For that reason, the new Smash is designed around a 73.5-degree actual (75.8-degree effective) seat tube angle, which the company claims allows for an upright, efficient climbing position at any saddle height.
Two Different Suspension Modes: Crush and Plush
As with other Guerrilla Gravity bikes, the Smash can be run in either “Crush Mode” or “Plush Mode.” The goal here is to allow riders to dial in the suspension platform that’s ideal for their local terrain. Per their press release: “Crush Mode has a more supportive mid-stroke for flow trails and all day trail rides, while Plush Mode is softest off the top, making it the go-to for plowing into rocks at mach-chicken.”
Riders can also choose between an air shock and coil shock. Guerilla Gravity says that designing a platform that works well with a coil shock was a priority given the bike’s “smash” vibe. As a general guideline, GG recommends running an air shock for a lighter weight trail setup and for those that don’t have exceptionally rocky or loose terrain, while a coil shock is ideal for those that prioritize small bump compliance and traction over weight.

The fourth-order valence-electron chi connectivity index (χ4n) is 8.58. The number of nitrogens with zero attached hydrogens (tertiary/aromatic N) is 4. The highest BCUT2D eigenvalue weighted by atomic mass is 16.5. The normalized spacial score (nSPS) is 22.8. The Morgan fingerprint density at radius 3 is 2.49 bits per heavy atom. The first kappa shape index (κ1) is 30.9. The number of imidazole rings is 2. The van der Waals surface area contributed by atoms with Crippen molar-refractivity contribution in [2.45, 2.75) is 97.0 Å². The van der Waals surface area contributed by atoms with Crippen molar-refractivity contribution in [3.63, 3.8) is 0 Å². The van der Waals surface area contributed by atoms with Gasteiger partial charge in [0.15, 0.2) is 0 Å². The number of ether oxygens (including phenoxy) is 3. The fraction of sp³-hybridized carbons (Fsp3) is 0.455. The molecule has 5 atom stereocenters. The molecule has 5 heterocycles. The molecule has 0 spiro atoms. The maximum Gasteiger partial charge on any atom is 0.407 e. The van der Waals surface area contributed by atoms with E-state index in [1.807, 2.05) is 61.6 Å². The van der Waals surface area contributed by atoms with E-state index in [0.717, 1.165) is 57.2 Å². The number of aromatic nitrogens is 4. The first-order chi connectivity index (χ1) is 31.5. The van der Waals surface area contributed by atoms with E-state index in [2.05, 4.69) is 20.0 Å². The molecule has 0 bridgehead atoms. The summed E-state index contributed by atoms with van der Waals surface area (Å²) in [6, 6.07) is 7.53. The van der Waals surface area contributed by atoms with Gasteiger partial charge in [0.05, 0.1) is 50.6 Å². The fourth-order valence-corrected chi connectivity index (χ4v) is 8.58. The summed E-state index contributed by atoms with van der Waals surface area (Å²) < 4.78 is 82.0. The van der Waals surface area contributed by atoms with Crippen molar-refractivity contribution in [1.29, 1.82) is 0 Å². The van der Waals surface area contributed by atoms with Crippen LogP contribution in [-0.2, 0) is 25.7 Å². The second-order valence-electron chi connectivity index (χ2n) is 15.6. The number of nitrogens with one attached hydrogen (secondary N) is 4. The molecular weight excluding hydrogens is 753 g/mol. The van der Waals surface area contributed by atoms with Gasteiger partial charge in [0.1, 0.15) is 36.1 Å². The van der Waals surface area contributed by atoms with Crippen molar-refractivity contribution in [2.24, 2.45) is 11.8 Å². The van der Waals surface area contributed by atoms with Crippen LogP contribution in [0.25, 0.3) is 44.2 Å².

Plenty of room for a 29x2.5" tire.
Nope, Carbon is Not Happening Here
Guerrilla Gravity is one of the few outfits designing and building bikes in the United States of America. Labor costs in the US of A being what they are, don’t expect anyone to offer a complete carbon fiber full-suspension frame made in Detroit or Des Moines at a price that any of us could dream of affording. The Smash, in short, is an aluminum affair, made in Guerrilla Gravity’s Denver facility.
Guerrilla Gravity is offering the Smash as a frame-only option or built up in several component kits that include parts from SRAM, Shimano, RockShox, Race Face, e13, DT Swiss, Industry Nine, SR Suntour, MRP, and Maxxis. Frames and build kits are customizable. Riders can choose the fork, shock, control components, brakeset, drivetrain, wheelset, and tires for each model.
• Frameset: $2095
• Ride 2 build: $3295
• Ride 1 build: $4295
• Race build: $5295 For specifics on build kits, go to RideGG.com/TheSmash-Build-Kits